DAYTON, Ohio — Jonathan Idle has figured out some important things about life. Compelled to share the newfound information, the high school senior wrote a letter to his peers describing how hard work in school pays off in the end.
He hopes to encourage students to complete their educations.
Jonathan, 18, has earned a 3.61 GPA at The Miami Valley School in Dayton, Ohio, and has been accepted to the University of South Carolina. He plans to study chemical engineering. He lives with his mother, Jennifer Idle, in Ohio, and visits his father, Michael Frank, four or five times a year in Florida.
In his letter, Jonathan wrote about self-sufficiency and not relying on dividends. Education is not just about opening a book and taking tests, he wrote; it is also about trying new experiences and challenging yourself.
“Going through life, it’s really about what people around me have done for me to make sure I have the best life,” Jonathan said in an interview. “My mom is definitely the most important person in my life; she’s encouraged me to do so many things.”
Grateful for all the Tribe has provided, Jonathan has taken advantage of everything available to him. He has tutors and coaches; plays soccer, basketball, tennis and golf; takes piano lessons, which he began at 3 years old; travels extensively; and speaks Spanish fluently.
“I’ve always wanted him to see the big picture, that there is life out there and he should go see it and do it,” Jennifer Idle said. “He came home from school in the ninth grade and told me he wanted to go to Chile with his school.”
Jonathan went on the trip and lived with a host family for 10 days. In 10th grade, he went on an educational tour of Spain, France and Italy, and in 11th grade, he traveled to Ghana in Africa, where he helped build the ground floor of a hospital with his classmates and lived in a local village for 15 days.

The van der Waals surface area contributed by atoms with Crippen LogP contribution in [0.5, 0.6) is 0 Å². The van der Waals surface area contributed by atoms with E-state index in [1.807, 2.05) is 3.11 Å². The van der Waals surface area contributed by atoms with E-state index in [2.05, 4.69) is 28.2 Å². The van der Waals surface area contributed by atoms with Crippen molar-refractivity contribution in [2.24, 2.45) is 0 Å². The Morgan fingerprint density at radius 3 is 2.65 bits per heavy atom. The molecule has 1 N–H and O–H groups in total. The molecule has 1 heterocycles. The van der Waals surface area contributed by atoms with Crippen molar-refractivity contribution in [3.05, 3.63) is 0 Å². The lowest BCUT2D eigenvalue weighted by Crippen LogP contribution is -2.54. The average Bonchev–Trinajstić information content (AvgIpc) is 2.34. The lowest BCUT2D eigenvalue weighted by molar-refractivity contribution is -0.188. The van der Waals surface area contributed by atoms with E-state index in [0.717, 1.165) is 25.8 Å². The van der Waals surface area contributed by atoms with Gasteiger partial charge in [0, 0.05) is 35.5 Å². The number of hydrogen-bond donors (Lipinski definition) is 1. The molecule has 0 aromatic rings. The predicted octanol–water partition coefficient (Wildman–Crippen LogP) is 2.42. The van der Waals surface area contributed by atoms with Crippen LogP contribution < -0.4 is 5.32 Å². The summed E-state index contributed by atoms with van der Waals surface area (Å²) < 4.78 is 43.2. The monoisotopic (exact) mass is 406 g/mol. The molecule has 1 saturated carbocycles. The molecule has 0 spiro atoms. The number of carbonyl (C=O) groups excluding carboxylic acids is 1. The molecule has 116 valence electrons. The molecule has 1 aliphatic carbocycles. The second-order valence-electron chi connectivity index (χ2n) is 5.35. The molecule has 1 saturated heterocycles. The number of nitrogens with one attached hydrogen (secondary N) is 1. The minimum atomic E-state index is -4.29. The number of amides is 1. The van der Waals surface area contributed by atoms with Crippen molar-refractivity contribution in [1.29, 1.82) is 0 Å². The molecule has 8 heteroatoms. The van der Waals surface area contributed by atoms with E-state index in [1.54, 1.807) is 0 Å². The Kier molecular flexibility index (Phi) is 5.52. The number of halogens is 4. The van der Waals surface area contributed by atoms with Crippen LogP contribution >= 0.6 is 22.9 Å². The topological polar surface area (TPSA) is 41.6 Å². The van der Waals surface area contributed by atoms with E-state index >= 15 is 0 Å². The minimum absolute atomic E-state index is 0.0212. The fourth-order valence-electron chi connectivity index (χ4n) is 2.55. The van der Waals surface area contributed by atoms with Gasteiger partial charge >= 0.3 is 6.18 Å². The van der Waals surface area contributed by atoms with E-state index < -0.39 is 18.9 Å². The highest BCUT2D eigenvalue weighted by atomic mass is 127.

The summer before his senior year, Jonathan went with his aunt Debi Hand and her church on a 10-day mission to Belize where he helped take the roof off a building and plant a garden. In January, he went on a 10-day trip to Andros Island in the Bahamas, where he completed a marine ecology course and scuba dived.
“I made him try everything,” Idle said. “He’s receptive to whatever I give him to do. He’s my only child so I had more time to concentrate on him.”
The idea for writing a letter came from the Tribe’s Education Department. Higher education recruiter Vivian Cywink said the department is always on the lookout for students who can be an example for others. She knew Jonathan would be perfect for the assignment.
“He is a student who has worked very hard for everything he earned,” she said. “He intends to give back to the Tribe and this is his first way – to try and touch his peers and encourage them.”
Jonathan, who copes with the challenges of Asperger syndrome, is ready to take on the challenges of college. He chose the University of South Carolina for its engineering program and because his aunt lives only an hour away from campus. He believes anyone can be successful in life.
“I know people who have started with nothing and have gone on to do really great things,” he said. “My mom raised me and I’ve learned to cope with certain things and adapt. Anyone can do anything they aspire to do; there is nothing that’s impossible.”
A letter of encouragement to his peers
Dear members of the Seminole Tribe,
School is hard. It is really hard. I’m not going to lie to you and say it’s something easy; in reality, it is very difficult. I attend one of the most prestigious schools in my area and the work is so hard that I sometimes get frustrated and want to quit.